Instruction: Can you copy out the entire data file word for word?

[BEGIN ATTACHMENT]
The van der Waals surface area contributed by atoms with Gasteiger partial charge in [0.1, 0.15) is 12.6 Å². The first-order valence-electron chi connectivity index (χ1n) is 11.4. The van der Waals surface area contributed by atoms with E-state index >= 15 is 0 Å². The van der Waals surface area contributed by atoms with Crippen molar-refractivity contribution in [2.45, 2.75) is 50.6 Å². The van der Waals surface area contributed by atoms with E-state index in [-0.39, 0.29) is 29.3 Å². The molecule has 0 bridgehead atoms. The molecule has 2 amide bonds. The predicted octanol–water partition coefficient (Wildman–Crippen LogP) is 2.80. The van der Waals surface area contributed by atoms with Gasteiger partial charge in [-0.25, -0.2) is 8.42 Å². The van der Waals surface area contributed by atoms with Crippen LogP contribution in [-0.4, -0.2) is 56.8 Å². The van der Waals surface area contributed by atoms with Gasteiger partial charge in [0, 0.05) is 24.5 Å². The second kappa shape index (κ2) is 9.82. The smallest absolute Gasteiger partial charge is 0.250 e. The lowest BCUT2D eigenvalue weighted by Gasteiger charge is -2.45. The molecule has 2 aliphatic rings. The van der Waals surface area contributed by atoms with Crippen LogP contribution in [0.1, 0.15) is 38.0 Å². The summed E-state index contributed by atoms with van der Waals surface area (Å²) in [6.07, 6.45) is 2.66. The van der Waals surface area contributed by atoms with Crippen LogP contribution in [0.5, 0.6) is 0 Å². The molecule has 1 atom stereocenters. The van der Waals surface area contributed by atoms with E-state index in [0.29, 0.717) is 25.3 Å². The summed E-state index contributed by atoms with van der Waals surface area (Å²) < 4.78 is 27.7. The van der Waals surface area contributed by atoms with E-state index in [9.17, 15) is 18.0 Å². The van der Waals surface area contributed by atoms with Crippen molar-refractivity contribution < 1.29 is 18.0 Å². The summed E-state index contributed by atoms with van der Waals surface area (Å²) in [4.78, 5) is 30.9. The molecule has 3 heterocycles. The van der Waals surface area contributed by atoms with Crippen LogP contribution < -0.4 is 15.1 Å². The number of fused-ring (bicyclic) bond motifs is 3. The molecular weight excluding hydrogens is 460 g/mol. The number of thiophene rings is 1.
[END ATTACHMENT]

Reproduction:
The van der Waals surface area contributed by atoms with Gasteiger partial charge in [0.1, 0.15) is 12.6 Å². The first-order valence-electron chi connectivity index (χ1n) is 11.4. The van der Waals surface area contributed by atoms with E-state index >= 15 is 0 Å². The van der Waals surface area contributed by atoms with Crippen molar-refractivity contribution in [2.45, 2.75) is 50.6 Å². The van der Waals surface area contributed by atoms with E-state index in [-0.39, 0.29) is 29.3 Å². The molecule has 0 bridgehead atoms. The molecule has 2 amide bonds. The predicted octanol–water partition coefficient (Wildman–Crippen LogP) is 2.80. The van der Waals surface area contributed by atoms with Gasteiger partial charge in [-0.25, -0.2) is 8.42 Å². The van der Waals surface area contributed by atoms with Crippen LogP contribution in [-0.4, -0.2) is 56.8 Å². The van der Waals surface area contributed by atoms with Gasteiger partial charge in [0, 0.05) is 24.5 Å². The second kappa shape index (κ2) is 9.82. The smallest absolute Gasteiger partial charge is 0.250 e. The lowest BCUT2D eigenvalue weighted by Gasteiger charge is -2.45. The molecule has 2 aliphatic rings. The van der Waals surface area contributed by atoms with Crippen LogP contribution in [0.1, 0.15) is 38.0 Å². The summed E-state index contributed by atoms with van der Waals surface area (Å²) in [6.07, 6.45) is 2.66. The van der Waals surface area contributed by atoms with Crippen LogP contribution in [0.5, 0.6) is 0 Å². The molecule has 1 atom stereocenters. The van der Waals surface area contributed by atoms with E-state index in [0.29, 0.717) is 25.3 Å². The summed E-state index contributed by atoms with van der Waals surface area (Å²) < 4.78 is 27.7. The van der Waals surface area contributed by atoms with E-state index in [9.17, 15) is 18.0 Å². The van der Waals surface area contributed by atoms with Crippen molar-refractivity contribution < 1.29 is 18.0 Å². The summed E-state index contributed by atoms with van der Waals surface area (Å²) in [4.78, 5) is 30.9. The molecule has 3 heterocycles. The van der Waals surface area contributed by atoms with Crippen LogP contribution < -0.4 is 15.1 Å². The number of fused-ring (bicyclic) bond motifs is 3. The molecular weight excluding hydrogens is 460 g/mol. The number of thiophene rings is 1.